Five "Do's" (and Five "Don'ts") for Running a Student Theatre Organization

April 19, 2019

In the first part of this blog, I discussed making the transition from a high school to a college theatre program. Here, I'll give you five "do's" and five "don'ts" to serve as guidelines for running and possibly creating a student theatre organization.

I had the opportunity to sit on the board for Temple University's Sidestage Season for two and a half years during my undergrad there. During that time, I was lucky enough to be able to watch the organization grow from a ragtag group of disgruntled theatre students into a campus-wide presence that received yearly funding from the university and from outside sponsors. It started with a simple premise: the creative needs of the students are not being met by the university's season alone, and therefore it needs to be supplemented. What can we do to feed the creativity of our program? What can we do with the resources we currently have, and how can we expand those resources?

While there are a lot of minutiae that go into producing a play, I will not go into them here for the sake of redundancy. YouthPLAYS has set up a lovely and extensive website on how to do just that which can be found here. Instead, let me leave you with these thoughts on setting up and running a student theatre collective, as developing these skills will prepare you for the professional world regardless of your chosen discipline.

1) Do not be afraid to reach out to your school. Chances are high that your university has a program set up to grant funding to student organizations, and chances are also high that it's being underutilized because student groups don't want to take the time to investigate it. Sidestage was able to secure thousands of dollars in grant funding simply by taking the time to apply for it.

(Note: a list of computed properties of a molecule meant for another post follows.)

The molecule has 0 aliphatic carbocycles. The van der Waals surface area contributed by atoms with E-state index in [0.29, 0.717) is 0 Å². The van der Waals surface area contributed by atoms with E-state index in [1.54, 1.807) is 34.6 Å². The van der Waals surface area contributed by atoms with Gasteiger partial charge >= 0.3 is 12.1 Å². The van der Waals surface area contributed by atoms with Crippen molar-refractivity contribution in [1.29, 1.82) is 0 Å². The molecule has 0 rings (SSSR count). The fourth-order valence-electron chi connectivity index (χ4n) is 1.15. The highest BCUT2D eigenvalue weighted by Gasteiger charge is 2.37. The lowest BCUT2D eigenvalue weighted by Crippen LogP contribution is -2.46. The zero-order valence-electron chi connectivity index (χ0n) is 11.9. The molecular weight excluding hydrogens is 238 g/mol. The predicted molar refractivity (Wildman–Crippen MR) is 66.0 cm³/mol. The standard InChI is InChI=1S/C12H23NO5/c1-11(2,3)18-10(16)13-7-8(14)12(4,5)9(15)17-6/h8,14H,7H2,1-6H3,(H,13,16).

2) Listen. Check your ego at the door and make sure you are hearing the voices that need to be heard. Art is often intensely personal, so keep a professional attitude in the front of your mind.

3) Start small, but start proud. There is a fine balance between biting off more than you can chew and going off half-cocked. Don't be afraid to say no if it means protecting your own sanity, and dole out responsibilities accordingly. College students want to be involved, so if you need help, ask.

4) Plan ahead and stay organized. Difficulties will snowball if you wait until the last minute. I'd suggest nailing down a space to work in before even planning a season. And before either, budget. On that note...

5) Get creative! With your space, props, set, and casting. We did Othello on the steps outside the theatre building in May. Everyone had a blast and it turned more than a few heads. That's why we do this, right? Believe me, people will notice.

On the other hand, here are a few don'ts:

1) Don't antagonize the school, the faculty, or the staff of your program. Running a program like this is much easier with the support of the faculty. You want your group to complement the department, not run in opposition to it.

2) Don't UNDER ANY CIRCUMSTANCES cut corners when it comes to paying writers for their work. Pay for your royalties. Period.

3) Don't compromise your artistic integrity. If you feel threatened or disrespected, communicate that for the good of the group. Nothing can upset the fabric of a student organization like backdoor disrespect.

4) Don't assume that your friends are the best folks for the job. Prioritize working with people you trust over working with people you like. There's no better way to burn two bridges at once than to put an irresponsible friend in charge of something that affects the organization.

5) Don't worry. You can do this. It's only the beginning! 

Post Comment

Please login here to leave comments.


Be the first one to post a comment.